new home - at least temporarily.

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Ainsley Jo Phillips from Anderson, Indiana USA writes:
September 5, 2005
My folks were married on February 8, 1947, and their honeymoon night was spent at a hotel in Indianapolis that is now condiminiums.

The name of the hotel at the time was the Marrott Hotel (not to be confused with the Marriott chain).

From there, the honeymoon continued in the form of a road-trip through the South with most of their time in one place being spent in New Orleans during the Mardi Gras.

As for Biloxi...

My uncle moved down there a few years later with his second-parents cousins and worked in civil service at Kessler AFB until 1963 when he moved to Gainesville, Florida to work on his Master's Degree.

After that, he taught at Tampa for awhile before, eventually, teaching at the University of Kentucky in Lexington until he quit to pursue his PhD fulltime at Indiana University, starting in the fall of 1969.

In the fall of 1973, he became a temporary professor at Iowa State (handpicked by another professor who had to take some sick leave off, thanks to a brain tumor) and was invited to stay but didn't want to be tenured in a place with such cold, snowy, and slick winters.

Same situation re: his position the following year at University of Michigan in Ann Arbor.

Took a year off, during which time he lived in Baton Rouge and sent out applications while relaxing and enjoying the area.

In 1976, he went to Texas Tech in Lubbock, where he would be tenured and stay until his retirement in either 1991 or 1992 (I believe the former).

Has been back in Bloomington ever since--a place he called the center of the universe.

Back to Biloxi...

Finn (Uncle Kermit's cousin) lost his wife, Lillie, in 1959.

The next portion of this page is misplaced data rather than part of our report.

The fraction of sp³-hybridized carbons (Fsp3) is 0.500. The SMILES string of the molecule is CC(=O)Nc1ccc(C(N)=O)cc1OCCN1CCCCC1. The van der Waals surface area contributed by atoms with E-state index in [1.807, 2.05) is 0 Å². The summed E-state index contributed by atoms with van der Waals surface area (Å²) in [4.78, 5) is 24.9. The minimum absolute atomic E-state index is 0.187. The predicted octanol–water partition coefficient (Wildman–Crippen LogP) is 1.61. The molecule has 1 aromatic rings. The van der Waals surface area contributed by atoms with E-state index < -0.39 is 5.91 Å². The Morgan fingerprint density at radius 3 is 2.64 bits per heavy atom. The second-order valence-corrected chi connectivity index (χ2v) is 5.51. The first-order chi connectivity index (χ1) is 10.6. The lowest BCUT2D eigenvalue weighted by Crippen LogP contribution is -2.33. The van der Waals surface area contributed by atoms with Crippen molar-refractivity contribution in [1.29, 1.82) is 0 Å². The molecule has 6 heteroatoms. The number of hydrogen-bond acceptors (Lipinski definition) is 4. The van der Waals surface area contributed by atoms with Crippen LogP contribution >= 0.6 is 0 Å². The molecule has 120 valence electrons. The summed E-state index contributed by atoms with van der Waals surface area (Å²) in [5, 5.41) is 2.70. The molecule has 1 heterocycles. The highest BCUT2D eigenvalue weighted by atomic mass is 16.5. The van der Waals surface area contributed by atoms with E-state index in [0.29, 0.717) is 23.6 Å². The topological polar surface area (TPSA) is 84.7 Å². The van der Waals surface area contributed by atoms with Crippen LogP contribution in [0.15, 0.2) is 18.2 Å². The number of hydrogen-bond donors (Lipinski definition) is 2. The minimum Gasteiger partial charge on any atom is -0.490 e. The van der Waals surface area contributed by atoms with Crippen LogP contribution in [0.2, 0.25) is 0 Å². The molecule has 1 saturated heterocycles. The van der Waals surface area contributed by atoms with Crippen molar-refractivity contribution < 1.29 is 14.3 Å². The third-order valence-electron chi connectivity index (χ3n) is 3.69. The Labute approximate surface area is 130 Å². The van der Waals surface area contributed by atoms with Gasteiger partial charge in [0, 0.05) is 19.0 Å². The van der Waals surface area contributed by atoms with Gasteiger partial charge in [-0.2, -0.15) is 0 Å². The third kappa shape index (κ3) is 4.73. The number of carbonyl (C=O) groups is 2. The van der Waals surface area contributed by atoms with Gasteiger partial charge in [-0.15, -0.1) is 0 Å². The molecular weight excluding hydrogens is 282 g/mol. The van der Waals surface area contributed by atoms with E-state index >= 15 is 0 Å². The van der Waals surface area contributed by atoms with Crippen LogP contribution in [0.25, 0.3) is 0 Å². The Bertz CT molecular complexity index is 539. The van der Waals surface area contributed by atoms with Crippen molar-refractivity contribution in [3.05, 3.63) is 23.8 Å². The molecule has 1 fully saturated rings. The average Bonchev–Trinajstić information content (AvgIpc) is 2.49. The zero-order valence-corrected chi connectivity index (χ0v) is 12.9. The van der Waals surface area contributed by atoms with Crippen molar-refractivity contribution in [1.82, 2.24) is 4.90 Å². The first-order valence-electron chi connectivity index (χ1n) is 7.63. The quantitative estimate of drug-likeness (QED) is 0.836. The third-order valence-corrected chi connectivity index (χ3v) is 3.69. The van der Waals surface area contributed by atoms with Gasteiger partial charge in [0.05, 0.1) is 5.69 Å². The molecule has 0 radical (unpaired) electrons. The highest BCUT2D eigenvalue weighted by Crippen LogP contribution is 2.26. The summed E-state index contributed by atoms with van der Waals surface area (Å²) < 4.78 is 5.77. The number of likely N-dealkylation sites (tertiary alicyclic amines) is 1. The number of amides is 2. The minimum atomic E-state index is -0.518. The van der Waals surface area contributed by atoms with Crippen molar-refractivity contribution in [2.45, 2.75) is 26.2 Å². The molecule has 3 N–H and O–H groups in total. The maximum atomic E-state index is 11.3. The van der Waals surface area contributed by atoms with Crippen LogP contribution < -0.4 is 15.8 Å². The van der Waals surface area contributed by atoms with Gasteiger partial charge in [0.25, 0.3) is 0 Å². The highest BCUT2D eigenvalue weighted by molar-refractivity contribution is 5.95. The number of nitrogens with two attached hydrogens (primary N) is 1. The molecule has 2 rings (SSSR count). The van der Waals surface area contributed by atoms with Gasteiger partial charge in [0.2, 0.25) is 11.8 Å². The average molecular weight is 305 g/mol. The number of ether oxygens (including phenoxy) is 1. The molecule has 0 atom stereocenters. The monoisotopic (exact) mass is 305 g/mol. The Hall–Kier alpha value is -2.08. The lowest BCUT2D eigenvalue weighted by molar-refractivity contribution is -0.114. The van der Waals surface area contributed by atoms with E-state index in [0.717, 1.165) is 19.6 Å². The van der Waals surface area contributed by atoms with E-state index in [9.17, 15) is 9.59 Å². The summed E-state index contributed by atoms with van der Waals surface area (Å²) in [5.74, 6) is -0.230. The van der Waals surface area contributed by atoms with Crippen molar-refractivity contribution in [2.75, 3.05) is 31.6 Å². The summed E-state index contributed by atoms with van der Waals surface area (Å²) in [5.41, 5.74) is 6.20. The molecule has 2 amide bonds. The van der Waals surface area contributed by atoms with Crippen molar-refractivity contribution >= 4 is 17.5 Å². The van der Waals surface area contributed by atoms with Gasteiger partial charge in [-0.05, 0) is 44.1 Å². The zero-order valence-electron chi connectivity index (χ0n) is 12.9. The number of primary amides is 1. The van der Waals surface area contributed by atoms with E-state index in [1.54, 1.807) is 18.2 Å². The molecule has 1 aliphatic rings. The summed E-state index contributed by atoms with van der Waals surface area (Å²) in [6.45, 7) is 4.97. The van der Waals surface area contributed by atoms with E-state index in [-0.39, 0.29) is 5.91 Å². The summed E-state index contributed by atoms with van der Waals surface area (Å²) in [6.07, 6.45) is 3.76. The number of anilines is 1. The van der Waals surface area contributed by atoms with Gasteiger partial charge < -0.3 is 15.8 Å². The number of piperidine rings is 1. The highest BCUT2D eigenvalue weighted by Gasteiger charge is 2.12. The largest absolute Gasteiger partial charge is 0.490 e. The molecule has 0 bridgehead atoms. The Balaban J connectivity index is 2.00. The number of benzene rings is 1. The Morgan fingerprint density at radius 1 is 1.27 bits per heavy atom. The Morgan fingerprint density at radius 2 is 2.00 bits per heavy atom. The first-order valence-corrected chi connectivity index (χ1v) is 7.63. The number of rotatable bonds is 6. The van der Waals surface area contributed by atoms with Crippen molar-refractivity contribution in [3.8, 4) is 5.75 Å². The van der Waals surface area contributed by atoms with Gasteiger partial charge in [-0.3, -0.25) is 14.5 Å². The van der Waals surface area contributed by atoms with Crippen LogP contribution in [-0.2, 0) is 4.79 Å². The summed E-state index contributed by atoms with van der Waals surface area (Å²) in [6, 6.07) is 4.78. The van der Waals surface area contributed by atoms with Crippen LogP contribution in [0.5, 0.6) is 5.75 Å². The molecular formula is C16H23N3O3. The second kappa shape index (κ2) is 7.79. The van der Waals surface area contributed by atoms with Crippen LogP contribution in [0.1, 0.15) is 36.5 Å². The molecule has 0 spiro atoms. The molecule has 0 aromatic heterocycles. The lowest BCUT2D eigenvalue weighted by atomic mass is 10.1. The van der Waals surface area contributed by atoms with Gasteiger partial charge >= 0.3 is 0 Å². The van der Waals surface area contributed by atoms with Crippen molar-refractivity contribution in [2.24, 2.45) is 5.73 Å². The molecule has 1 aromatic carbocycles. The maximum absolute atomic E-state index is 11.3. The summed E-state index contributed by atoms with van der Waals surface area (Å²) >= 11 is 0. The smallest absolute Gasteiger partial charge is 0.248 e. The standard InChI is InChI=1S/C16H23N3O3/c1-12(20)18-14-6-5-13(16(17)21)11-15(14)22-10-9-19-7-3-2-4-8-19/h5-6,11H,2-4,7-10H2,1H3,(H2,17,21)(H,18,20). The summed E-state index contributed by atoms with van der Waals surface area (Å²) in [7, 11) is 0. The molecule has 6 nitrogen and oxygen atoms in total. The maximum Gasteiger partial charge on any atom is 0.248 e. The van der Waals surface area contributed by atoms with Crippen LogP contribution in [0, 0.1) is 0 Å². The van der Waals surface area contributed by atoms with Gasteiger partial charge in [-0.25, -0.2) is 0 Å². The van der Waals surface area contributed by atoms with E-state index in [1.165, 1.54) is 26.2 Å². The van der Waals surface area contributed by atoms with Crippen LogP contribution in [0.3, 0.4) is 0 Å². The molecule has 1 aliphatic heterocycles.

He started dating a lady named Bernedette (Bernie, for short) sometime in the area of 1962, but they didn't end up getting married, and, instead, he married a lady named Amelia somewhere in the area of 1966.

He passed away in 1969 (a few weeks before Camille tore through the area), and Amelia survived the storm when the nursing home she and Finn had been living in since around 1967 didn't experience anything more than a power outage.

She passed on in either 1972 or 1973.

Anyway, as I was growing up, we usually spent at least a week in Biloxi during the summer.

Between the summer of 1953 (I was born in December of 1952) and 1966, the only years I can remember when we didn't make it into Biloxi were 1961 and 1965.

We spent some time there during the summers of 1970 and 1971 then didn't return until 1976 on our way back from visiting Uncle Kermit in Texas.

We made trips there at different times after that.

My last time there was in 1991, and my folks were there in 1997 in celebration of their Golden Anniversary.

They made a day-trip over to New Orleans to attend the Mardi Gras parade and said that it certainly wasn't the same parade that they'd attended fifty years before.

Most years when we visited Biloxi, we'd included at least a day-trip to New Orleans in our plans, but this was the first time for going back during Mardi Gras time.

Anyway, to make a long story short, I have lots of memories of this area, too, and would love to hear more of yours.

I write (among other places) at this site called Blogit.com, and I'd love to invite you over there.

Here's a URL to find out more--one that will take you to my blog called Hot Off The Griddle!!! where I pull everything together and give you (if you decide you like it there) the opportunity to subscribe.


A lot of us would enjoy having you there, I'm sure, as many of us have been sharing our memories of the area at this time.

Although this is, to date, the only article I've read by you, I notice that you have some titles that intrigue me, so you'll find me spending more time with you from now on!


AJ :o)